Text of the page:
Today a bipartisan group of 58 members of Issue One’s ReFormers Caucus signed on to comments submitted to the Federal Election Commission (FEC) calling on the agency to open a rulemaking to close the personal use loophole for leadership PACs.
“We have a unique perspective on America’s campaign finance system and the need for regulations that are both effective and practical. When the law creating political action committees was drafted, its authors could not have envisioned the rise of leadership PACs in American politics,” they said.
“These lavish purchases unfortunately paint Congress as a place ridden with bad actors seeking to personally benefit from their political funds,” the comments continued. “Closing this loophole would strengthen our nation’s campaign finance system and help assure the American people that their elected leaders are honorable public servants, as we know the majority of them are.”
Signers onto the FEC comments include ReFormers Caucus members and former Representatives Charles Bass (R-NH), Bill Brock (R-TN), Vic Fazio (D-CA), Ray LaHood (R-IL), Connie Morella (R-MD), Sue Myrick (R-NC), Reid Ribble (R-WI), Tim Roemer (D-IN), Chris Shays (R-CT), David Skaggs (D-CO), Zach Wamp (R-TN) and former Senators Dan Glickman (D-KS), Mark Udall (D-CO), Al Simpson (R-WY), Byron Dorgan (D-ND), Tom Daschle (D-SD), among others.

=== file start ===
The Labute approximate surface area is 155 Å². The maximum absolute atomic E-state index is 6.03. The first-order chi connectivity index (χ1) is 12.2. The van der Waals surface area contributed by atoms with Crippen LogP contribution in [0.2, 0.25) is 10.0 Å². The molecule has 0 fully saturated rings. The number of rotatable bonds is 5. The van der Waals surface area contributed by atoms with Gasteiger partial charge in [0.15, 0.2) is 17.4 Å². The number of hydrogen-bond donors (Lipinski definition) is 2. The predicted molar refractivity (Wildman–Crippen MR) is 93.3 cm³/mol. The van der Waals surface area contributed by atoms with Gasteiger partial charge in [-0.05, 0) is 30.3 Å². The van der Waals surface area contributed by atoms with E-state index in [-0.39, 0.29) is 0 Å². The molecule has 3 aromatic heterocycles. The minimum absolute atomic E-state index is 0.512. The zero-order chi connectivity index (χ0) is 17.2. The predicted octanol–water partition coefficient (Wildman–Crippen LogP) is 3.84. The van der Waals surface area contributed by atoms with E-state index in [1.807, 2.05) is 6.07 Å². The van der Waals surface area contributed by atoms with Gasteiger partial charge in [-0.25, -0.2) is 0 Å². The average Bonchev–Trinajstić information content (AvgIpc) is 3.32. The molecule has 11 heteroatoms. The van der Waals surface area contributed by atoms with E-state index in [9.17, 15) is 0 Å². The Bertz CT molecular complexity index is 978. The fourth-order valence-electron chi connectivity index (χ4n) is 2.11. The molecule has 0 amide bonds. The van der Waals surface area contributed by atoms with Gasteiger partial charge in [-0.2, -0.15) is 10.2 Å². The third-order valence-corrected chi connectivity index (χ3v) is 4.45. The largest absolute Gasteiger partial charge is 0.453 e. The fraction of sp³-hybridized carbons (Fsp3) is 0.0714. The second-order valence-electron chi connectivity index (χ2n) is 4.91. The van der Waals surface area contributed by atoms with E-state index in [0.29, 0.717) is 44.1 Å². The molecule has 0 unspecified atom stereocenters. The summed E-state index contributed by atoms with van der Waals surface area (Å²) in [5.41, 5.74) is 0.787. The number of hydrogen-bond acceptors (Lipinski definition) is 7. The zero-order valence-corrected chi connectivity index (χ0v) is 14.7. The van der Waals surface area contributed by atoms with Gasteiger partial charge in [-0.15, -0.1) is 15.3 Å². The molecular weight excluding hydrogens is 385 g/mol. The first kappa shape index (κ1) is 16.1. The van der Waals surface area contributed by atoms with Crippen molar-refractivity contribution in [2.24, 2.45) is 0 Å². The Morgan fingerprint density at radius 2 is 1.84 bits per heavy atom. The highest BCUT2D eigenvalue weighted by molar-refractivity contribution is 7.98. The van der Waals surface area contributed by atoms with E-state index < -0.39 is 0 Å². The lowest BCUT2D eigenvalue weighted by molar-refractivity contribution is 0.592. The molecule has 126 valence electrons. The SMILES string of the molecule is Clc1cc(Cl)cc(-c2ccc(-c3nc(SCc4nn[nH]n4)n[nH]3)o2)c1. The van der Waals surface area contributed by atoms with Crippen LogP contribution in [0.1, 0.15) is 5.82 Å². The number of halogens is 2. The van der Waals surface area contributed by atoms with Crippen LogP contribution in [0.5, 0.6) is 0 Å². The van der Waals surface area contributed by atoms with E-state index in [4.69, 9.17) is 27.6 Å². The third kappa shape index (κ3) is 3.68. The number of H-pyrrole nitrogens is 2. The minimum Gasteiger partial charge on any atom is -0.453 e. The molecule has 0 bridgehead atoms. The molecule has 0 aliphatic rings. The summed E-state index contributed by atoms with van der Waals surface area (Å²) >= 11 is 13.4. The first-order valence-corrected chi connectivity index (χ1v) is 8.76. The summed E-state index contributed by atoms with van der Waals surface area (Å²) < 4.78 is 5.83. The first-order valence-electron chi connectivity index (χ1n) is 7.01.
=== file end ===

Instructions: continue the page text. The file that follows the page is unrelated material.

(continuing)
Leadership PACs were originally ushered into existence so that officeholders could make contributions to their colleagues as they climbed the leadership ladder in the House and Senate, and many of these former lawmakers had leadership PACs while serving. However, over the past five years, a majority of leadership PAC funds controlled by members of Congress have been used for expenses that could constitute personal use, such as meals, stays at five-star resorts, and tickets to highly coveted events or golf memberships, according to research by Issue One and the Campaign Legal Center. Only 45 percent of leadership PAC spending went toward contributions to other federal candidates or political action committees.